His chest is archeology
His ribcage is the phantom city at dusk
His heart is time
His lungs are the four winds, weather, disaster
His abdomen is sentiment
His digestive system is a labyrinth of corridors and offices
His hips are cemeteries
His genitals are every whimsical thought anyone has ever had
His buttocks are creationism
His anus is Hellmouth
His legs are mannequins staring murderously at passersby
His feet are flawed arguments
His blood is the sea of dreams.

The rest of Ymir remains uncatalogued
In boxes
In a basement
Under the ruins of a building
Forgotten by the story-tellers.


This poem was written for Nicky Mortlock’s Norse mythology project.

Dr Chimera: seven fun facts!


1. It is not advisable to allow Dr Chimera to take your temperature.

2. Whatever the diagnosis, Dr Chimera always prescribes a course of dried rats’ brains.

3. Dr Chimera enjoys administering napalm enemas to influential individuals whose politics differ from his.

4. Dr Chimera runs a private clinic staffed by hyenas. Patients who fail to facilitate performance targets are binned, shredded or atomised.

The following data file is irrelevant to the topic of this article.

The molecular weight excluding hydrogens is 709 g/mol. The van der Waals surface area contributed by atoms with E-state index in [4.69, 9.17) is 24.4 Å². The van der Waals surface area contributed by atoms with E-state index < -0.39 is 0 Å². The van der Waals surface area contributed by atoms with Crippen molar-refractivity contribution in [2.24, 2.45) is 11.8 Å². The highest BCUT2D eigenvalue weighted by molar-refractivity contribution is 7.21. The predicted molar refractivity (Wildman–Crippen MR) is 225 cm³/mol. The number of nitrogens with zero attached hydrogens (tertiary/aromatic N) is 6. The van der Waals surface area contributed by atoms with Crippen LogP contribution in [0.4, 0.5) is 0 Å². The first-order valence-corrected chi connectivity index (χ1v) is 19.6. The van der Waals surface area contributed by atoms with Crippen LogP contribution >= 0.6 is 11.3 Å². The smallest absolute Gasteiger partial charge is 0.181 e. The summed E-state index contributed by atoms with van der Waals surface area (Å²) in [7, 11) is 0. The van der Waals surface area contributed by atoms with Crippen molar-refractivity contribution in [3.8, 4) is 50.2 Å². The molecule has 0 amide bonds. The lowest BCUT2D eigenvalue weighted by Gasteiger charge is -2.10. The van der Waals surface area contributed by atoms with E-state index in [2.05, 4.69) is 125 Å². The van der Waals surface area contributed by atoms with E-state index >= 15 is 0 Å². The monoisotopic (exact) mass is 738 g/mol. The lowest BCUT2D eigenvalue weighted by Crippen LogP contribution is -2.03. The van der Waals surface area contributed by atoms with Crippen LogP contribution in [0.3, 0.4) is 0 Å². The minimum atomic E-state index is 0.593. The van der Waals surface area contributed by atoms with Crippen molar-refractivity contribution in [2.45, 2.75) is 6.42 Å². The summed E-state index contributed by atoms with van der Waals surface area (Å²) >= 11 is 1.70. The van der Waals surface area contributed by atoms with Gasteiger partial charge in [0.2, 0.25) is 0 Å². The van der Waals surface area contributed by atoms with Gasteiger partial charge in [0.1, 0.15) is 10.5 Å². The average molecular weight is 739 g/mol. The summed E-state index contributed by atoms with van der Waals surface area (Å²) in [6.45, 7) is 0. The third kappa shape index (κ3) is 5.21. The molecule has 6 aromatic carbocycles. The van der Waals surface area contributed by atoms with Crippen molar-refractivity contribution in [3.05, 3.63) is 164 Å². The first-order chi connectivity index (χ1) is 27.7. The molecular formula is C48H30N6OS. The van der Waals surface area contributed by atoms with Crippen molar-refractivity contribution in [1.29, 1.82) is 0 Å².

5. Dr Chimera takes every opportunity to poo-poo Dr Manticore’s combined health clinic/funeral parlour empire.

6. Dr Chimera specialises in the treatment of psoriasis, baldness, creationism and broken heads.

7. Dr Chimera disputes the reality of most major illnesses, which he regards as the psychosomatic byproducts of poor reading habits. In his book Have a Heart, he attributes coronary disease to neurosis brought about by reading the novels of Will Self and Jilly Cooper. As for slipped discs and other spinal problems, he has stated quite emphatically that they’re brought about by reading Russell Brand. Finally, Dr Chimera warns that if you have ever read anything by Martin Amis you will, at some point, experience severe vomiting and diarrhoea.